June 23, 2021
Sexual violence affects everyone. However, those among the LGBTQ populations exeprience sexual violence at significantly higher rates than those who are straight. Compounding the issue, LGBTQ individuals are less likely to come forward after an assault than non-LGBTQ individuals and, alarmingly, research from the National Coalition Against Violence Project found 85 percent of victim advocates surveyed reported having worked with an LGBTQ survivor who was denied services because of their sexual orientation or gender identity.
Another significant issue is that many of the sexual violence prevention efforts are highly heteronormative and, therefore, do not address many of the problems faced by those in the LGBTQ communities.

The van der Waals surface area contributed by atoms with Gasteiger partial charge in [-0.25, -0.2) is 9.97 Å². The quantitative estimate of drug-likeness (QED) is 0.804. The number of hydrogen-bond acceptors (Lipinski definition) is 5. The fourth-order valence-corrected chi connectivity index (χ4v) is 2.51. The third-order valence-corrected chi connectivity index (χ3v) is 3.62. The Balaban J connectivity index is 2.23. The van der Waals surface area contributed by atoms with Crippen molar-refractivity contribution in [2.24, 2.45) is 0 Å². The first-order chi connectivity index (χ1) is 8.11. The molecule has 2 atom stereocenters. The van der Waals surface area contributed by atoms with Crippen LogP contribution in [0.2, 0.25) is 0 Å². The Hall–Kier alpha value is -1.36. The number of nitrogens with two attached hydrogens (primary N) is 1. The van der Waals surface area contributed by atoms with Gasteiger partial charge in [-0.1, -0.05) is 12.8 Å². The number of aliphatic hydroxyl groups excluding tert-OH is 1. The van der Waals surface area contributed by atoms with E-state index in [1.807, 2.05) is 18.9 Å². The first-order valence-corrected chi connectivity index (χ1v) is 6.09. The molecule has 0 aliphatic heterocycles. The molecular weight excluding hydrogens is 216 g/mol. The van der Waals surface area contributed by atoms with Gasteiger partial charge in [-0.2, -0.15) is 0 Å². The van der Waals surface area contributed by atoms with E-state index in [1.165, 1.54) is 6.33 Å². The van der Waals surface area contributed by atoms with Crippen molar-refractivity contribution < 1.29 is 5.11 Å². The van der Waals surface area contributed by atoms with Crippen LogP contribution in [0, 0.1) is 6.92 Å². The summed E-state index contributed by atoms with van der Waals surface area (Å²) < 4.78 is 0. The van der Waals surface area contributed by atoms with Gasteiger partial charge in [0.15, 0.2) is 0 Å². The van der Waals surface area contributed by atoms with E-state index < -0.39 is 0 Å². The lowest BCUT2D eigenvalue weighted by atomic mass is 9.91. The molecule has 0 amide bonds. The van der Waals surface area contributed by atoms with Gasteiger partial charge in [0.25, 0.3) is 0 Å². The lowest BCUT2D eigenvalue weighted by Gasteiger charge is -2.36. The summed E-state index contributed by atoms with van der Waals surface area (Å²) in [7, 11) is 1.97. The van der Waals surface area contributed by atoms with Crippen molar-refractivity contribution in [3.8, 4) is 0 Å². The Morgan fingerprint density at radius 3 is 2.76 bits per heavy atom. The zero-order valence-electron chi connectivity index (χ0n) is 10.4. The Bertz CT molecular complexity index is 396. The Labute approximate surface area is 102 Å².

So how do we create an effective prevention plan for a high-risk/low reporting population that faces the additional challenges of discrimination?
Jonna Cooley, the Executive Director of the Phoenix Center in Springfield, IL. shares her insights.
Topics Covered Include
- The importance of recognizing that LGBT is 4 distinct populations and not just one
- What are some of the risk factors for experiencing sexual violence that may be unique to LGBTQ individuals
- Why are those who are LGBTQ more hestitant to come forward after experiencing sexual violence
- How can we make sexual violence prevention plans more inclusive for the LGBTQ communities
- The importance of anti-discrimination training for first responders in sexual violence prevention.
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